Judicial Radical Surgery in Kenya: Beyond Independence and Accountability
Charles, Khamala A.
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A 1989 World Bank Development Report recognized anticorruption and good governance as prerequisites for Sub-Saharan economic development. Kenya’s democratic transition entailed inter alia economic liberalization and the rule of law. However, retention of the welfare-reducing Constitution perpetuated social injustice. In 2003, constrained by an absent “rule of law culture” and negative economic growth, the new Kenyan government chose incremental judicial reforms over comprehensive constitutional reforms. It assumed that retaining the “second best” Westminster Constitution while prioritizing construction of infrastructure, would necessarily result in “second best” overall social welfare. It was wrong. Nevertheless, the new Chief Justice implemented unprecedented “radical judicial surgery” recommending that half the purportedly-corrupt judiciary should be removed by Presidential tribunals of inquiry. Furthermore, newly-appointed High Court judges endorsed the “radical surgery.” However, declining public confidence in the judicial reform process culminated in refusal by the opposition party to petition the hotly-disputed 2007 presidential election results, alleging biased courts. Widespread post-election violence further decreased overall social welfare, as indicated by the country’s subsequent promulgation of a new Constitution. Ultimately, the High Court declared the “radical surgery” illegal. Given inconsistent and novel approaches to vetting of judicial professionalism, it is useful to learn lessons from previous and from comparative experiences in transitional contexts to critically determine the extent to which various scrutinizing procedures are predicated on political expediency, human rights principles or a combination of both. By applying “the general theorem of second best,” this paper shall attempt to measure the impact of Kenya’s radical judicial reform strategy on the independence and accountability of judicial officials, and on overall social welfare.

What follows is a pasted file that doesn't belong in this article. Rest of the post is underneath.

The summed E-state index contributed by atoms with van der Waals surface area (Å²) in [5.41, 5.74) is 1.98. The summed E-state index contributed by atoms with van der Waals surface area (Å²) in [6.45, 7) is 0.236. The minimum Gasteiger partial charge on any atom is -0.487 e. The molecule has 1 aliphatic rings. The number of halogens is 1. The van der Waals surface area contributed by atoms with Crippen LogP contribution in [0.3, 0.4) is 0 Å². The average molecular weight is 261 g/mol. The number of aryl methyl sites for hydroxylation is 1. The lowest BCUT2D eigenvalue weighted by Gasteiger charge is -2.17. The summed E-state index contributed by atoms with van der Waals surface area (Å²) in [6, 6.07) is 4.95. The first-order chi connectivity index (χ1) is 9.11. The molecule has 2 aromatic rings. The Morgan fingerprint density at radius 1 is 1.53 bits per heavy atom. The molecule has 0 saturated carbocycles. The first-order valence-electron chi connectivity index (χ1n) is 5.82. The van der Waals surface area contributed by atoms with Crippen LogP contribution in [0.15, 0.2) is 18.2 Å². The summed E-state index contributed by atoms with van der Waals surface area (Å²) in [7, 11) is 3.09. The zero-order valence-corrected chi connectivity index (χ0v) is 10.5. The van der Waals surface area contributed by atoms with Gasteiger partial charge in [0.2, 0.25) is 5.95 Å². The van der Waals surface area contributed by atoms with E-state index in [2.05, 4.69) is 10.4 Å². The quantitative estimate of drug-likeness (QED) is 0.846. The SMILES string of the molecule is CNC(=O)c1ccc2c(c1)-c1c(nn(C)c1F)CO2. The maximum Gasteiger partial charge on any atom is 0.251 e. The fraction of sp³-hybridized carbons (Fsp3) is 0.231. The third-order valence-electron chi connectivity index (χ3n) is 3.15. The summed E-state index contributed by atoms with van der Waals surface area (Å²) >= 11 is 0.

- Master of Education